E. Cobham Brewer 18101897. Dictionary of Phrase and Fable. 1898.
Joan of Arc or Jeanne la Pucelle.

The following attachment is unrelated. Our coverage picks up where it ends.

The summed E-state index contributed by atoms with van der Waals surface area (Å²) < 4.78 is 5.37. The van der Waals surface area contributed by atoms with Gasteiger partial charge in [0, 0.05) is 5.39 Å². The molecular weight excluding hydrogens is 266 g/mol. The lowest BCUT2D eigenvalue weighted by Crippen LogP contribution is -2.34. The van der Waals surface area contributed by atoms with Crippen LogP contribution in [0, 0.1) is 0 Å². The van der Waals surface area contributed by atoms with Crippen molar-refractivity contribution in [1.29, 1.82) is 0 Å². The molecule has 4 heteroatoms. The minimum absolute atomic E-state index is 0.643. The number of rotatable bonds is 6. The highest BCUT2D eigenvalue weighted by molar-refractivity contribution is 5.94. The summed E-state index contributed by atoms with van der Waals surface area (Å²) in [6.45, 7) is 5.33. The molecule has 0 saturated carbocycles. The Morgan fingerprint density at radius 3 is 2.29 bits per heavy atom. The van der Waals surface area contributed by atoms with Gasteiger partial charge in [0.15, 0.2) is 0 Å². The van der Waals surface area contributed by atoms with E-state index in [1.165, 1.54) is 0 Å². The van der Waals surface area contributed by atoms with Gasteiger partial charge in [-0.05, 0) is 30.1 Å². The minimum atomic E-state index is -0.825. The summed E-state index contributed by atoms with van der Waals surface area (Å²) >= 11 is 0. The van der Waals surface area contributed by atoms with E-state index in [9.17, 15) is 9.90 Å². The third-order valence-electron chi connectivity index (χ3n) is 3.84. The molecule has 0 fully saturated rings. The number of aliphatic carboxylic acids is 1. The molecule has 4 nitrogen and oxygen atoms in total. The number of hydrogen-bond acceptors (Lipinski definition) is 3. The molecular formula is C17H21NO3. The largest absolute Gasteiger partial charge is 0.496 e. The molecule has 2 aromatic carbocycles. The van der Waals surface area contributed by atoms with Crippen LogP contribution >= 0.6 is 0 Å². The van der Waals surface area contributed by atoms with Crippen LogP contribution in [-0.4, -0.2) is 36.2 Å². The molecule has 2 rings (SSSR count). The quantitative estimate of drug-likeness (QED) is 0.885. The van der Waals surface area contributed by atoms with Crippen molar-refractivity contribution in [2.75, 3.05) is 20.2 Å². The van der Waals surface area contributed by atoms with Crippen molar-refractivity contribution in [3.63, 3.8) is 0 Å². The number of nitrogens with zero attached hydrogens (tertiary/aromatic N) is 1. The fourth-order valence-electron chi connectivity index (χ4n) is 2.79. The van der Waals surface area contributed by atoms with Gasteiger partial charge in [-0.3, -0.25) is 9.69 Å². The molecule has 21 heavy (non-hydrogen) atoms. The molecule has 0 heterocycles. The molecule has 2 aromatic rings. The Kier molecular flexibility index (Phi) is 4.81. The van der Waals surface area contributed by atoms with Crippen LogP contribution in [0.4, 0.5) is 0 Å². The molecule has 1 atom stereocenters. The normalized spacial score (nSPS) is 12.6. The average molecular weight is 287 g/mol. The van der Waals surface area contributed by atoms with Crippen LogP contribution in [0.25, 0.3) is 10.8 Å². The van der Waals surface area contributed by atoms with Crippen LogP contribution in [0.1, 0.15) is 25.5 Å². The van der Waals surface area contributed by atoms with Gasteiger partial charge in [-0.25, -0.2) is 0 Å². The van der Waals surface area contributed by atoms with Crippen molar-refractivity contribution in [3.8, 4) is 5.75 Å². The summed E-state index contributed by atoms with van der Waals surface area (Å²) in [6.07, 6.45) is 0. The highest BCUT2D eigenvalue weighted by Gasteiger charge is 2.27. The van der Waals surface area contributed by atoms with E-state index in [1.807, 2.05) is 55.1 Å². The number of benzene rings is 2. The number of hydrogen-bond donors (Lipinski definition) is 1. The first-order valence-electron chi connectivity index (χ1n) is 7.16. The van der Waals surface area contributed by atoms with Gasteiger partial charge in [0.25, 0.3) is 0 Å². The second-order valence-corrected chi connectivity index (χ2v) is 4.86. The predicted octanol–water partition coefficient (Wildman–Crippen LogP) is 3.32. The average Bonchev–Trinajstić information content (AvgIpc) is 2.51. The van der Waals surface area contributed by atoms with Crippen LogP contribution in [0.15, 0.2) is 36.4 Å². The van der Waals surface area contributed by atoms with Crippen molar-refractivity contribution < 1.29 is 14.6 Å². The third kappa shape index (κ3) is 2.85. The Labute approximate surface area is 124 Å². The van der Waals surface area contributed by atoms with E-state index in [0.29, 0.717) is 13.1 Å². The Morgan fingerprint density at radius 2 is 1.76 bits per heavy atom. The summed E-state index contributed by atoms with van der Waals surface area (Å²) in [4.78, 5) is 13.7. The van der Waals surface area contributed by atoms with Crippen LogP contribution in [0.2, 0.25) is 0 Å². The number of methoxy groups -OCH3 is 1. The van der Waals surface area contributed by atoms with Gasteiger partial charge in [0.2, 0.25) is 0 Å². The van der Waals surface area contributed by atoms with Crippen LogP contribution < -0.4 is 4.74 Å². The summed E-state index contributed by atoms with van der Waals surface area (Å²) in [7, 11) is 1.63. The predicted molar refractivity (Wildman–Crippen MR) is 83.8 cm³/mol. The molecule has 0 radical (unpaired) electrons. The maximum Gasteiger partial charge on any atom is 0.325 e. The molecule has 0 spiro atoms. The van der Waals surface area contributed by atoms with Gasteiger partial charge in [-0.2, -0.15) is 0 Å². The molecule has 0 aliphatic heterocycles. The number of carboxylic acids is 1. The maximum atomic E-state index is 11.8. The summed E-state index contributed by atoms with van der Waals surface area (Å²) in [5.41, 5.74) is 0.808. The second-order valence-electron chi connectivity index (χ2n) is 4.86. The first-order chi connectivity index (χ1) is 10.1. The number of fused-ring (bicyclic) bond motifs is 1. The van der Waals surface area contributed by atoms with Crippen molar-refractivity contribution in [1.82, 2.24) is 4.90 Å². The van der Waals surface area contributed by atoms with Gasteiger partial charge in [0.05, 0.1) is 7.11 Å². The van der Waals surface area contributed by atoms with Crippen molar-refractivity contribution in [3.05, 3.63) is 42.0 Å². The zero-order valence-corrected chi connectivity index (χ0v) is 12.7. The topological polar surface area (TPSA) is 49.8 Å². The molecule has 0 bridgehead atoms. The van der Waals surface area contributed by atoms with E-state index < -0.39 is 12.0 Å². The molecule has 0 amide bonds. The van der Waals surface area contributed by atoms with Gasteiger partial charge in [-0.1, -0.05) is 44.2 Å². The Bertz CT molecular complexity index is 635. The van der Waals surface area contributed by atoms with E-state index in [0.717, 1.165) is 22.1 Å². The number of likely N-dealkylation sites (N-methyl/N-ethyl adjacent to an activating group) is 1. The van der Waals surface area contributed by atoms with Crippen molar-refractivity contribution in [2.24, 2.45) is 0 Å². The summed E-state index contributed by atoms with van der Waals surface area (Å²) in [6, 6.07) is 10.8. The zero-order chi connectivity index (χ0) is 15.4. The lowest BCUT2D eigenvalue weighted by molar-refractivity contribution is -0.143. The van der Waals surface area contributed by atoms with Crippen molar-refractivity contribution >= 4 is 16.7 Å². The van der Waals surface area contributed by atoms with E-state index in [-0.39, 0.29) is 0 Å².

M. Octave Delepierre has published a pamphlet, called Doute Historique, to deny the tradition that Joan of Arc was burnt at Rouen for sorcery. He cites a document discovered by Father Vignier in the seventeenth century, in the archives of Metz, to prove that she became the wife of Sieur des Armoise, with whom she resided at Metz, and became the mother of a family. Vignier subsequently found in the family muniment-chest the contract of marriage between Robert des Armoise, knight, and Jeanne DArcy, surnamed the Maid of Orleans. In 1740 there were found in the archives of the Maison de Ville (Orléans) records of several payments to certain messengers from Joan to her brother John, bearing the dates 1435, 1436. There is also the entry of a presentation from the council of the city to the Maid, for her services at the siege (dated 1439). M. Delepierre has brought forward a host of other documents to corroborate the same fact, and show that the tale of her martyrdom was invented to throw odium on the English. A sermon is preached annually in France towards the beatification of the Maid, who will eventually become the patron saint of that nation, and Shakespeare will prove a true prophet in the words